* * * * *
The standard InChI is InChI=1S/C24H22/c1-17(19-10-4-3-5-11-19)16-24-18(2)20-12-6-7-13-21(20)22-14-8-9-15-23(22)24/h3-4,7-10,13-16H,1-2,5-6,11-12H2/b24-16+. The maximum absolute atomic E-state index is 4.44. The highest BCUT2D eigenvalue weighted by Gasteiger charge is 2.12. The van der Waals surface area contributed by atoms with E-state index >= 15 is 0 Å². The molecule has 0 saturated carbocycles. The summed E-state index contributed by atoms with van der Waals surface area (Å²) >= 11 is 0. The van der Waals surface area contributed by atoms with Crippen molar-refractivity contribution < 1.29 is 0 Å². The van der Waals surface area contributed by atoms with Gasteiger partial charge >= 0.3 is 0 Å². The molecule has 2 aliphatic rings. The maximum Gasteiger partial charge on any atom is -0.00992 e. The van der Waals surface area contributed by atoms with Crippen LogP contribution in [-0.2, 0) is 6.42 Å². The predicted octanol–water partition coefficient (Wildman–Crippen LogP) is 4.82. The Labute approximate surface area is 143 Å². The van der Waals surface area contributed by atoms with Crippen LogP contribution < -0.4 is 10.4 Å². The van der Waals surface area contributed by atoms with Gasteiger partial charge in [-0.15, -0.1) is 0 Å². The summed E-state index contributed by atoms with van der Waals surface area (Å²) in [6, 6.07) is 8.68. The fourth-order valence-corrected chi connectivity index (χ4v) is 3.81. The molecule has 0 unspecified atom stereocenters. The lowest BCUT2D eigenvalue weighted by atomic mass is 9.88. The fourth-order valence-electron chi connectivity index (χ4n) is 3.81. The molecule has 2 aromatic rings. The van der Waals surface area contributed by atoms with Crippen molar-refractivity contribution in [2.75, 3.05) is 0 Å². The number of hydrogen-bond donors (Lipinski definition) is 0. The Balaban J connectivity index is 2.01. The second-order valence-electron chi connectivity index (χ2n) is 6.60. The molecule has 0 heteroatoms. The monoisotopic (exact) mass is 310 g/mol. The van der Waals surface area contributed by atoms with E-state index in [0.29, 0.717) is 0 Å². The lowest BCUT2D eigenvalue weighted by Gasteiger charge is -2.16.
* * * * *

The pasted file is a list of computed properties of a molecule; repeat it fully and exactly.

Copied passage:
The standard InChI is InChI=1S/C24H22/c1-17(19-10-4-3-5-11-19)16-24-18(2)20-12-6-7-13-21(20)22-14-8-9-15-23(22)24/h3-4,7-10,13-16H,1-2,5-6,11-12H2/b24-16+. The maximum absolute atomic E-state index is 4.44. The highest BCUT2D eigenvalue weighted by Gasteiger charge is 2.12. The van der Waals surface area contributed by atoms with E-state index >= 15 is 0 Å². The molecule has 0 saturated carbocycles. The summed E-state index contributed by atoms with van der Waals surface area (Å²) >= 11 is 0. The van der Waals surface area contributed by atoms with Crippen molar-refractivity contribution < 1.29 is 0 Å². The van der Waals surface area contributed by atoms with Gasteiger partial charge >= 0.3 is 0 Å². The molecule has 2 aliphatic rings. The maximum Gasteiger partial charge on any atom is -0.00992 e. The van der Waals surface area contributed by atoms with Crippen LogP contribution in [-0.2, 0) is 6.42 Å². The predicted octanol–water partition coefficient (Wildman–Crippen LogP) is 4.82. The Labute approximate surface area is 143 Å². The van der Waals surface area contributed by atoms with Crippen LogP contribution < -0.4 is 10.4 Å². The van der Waals surface area contributed by atoms with Gasteiger partial charge in [-0.15, -0.1) is 0 Å². The summed E-state index contributed by atoms with van der Waals surface area (Å²) in [6, 6.07) is 8.68. The fourth-order valence-corrected chi connectivity index (χ4v) is 3.81. The molecule has 0 unspecified atom stereocenters. The lowest BCUT2D eigenvalue weighted by atomic mass is 9.88. The fourth-order valence-electron chi connectivity index (χ4n) is 3.81. The molecule has 2 aromatic rings. The van der Waals surface area contributed by atoms with Crippen molar-refractivity contribution in [2.75, 3.05) is 0 Å². The number of hydrogen-bond donors (Lipinski definition) is 0. The Balaban J connectivity index is 2.01. The second-order valence-electron chi connectivity index (χ2n) is 6.60. The molecule has 0 heteroatoms. The monoisotopic (exact) mass is 310 g/mol. The van der Waals surface area contributed by atoms with E-state index in [0.29, 0.717) is 0 Å². The lowest BCUT2D eigenvalue weighted by Gasteiger charge is -2.16.